Although it runs just under an hour, the gripping documentary "Rescue in the Philippines: Refuge From the Holocaust" proves a thorough look at a lesser-known chapter in Holocaust-era history.
Credited to the writing-producing team of Russell Hodge, Cynthia Scott and Terry Irving (they jointly run TV company 3 Roads Communications), the film lays out, in clear, chronological order, how the former U.S. colony of the Philippines became a sanctuary for more than 1,200 Jews escaping Nazi tyranny when other countries shut their doors.
What makes this story even more unique is the unusual alliance that propelled this international plan of rescue and settlement. Philippines President Manuel Quezon, U.S. High Commissioner Paul McNutt, then-Army Col. Dwight D. Eisenhower and the Frieder brothers, a quintet of Jewish American cigar magnates, joined forces — politically, financially and spiritually — to help transport European Jews to a safe and productive life in the far-off Philippines.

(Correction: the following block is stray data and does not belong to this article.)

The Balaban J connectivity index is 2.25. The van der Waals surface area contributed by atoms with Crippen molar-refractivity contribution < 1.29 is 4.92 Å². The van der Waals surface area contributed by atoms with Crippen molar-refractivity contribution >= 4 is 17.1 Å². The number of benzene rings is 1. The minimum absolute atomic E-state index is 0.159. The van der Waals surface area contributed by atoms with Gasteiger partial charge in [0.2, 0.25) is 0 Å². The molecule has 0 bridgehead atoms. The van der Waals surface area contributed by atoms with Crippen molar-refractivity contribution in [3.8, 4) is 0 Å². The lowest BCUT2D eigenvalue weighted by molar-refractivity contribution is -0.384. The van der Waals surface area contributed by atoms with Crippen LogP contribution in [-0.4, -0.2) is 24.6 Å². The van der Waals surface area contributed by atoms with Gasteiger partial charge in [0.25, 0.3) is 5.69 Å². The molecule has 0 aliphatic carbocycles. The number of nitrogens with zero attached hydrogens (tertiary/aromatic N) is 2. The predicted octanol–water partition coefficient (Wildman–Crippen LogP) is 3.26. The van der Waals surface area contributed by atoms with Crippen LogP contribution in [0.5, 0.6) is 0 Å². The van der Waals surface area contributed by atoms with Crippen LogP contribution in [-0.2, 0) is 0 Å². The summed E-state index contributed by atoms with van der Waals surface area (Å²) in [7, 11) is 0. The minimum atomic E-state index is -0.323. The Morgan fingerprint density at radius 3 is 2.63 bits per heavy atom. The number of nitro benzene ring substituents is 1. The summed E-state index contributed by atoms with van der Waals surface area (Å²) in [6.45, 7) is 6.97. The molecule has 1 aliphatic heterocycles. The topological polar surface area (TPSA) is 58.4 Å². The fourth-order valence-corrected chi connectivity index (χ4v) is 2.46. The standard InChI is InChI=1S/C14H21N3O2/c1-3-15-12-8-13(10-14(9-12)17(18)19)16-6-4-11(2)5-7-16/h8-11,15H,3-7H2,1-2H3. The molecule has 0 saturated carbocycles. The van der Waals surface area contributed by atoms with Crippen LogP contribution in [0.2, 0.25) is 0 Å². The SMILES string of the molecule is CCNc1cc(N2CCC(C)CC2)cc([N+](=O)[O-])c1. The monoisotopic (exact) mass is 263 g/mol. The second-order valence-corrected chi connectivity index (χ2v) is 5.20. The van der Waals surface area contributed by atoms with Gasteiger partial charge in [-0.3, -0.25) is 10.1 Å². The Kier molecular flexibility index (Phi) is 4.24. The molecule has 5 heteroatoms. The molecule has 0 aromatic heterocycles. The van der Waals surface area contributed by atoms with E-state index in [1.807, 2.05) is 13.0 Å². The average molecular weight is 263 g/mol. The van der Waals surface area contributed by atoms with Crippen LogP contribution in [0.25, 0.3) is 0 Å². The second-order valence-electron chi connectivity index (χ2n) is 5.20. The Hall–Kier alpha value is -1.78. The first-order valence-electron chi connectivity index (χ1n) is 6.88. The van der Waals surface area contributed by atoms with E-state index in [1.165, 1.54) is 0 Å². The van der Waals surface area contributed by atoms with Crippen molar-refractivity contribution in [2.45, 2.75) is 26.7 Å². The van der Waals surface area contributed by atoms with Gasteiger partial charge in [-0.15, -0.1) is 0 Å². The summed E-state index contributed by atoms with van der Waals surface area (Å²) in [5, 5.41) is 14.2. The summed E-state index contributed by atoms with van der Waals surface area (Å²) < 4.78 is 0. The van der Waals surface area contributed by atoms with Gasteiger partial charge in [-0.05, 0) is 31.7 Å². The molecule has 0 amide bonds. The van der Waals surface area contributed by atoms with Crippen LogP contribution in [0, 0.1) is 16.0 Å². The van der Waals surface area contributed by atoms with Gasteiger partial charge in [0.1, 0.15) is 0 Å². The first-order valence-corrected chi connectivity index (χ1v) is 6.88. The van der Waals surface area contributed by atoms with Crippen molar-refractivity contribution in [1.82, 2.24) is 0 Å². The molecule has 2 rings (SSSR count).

The cruel irony: While these Jewish refugees fled the horrors of the Holocaust, they were soon forced to survive another deadly scourge when Japan invaded the Philippines at the start of World War II.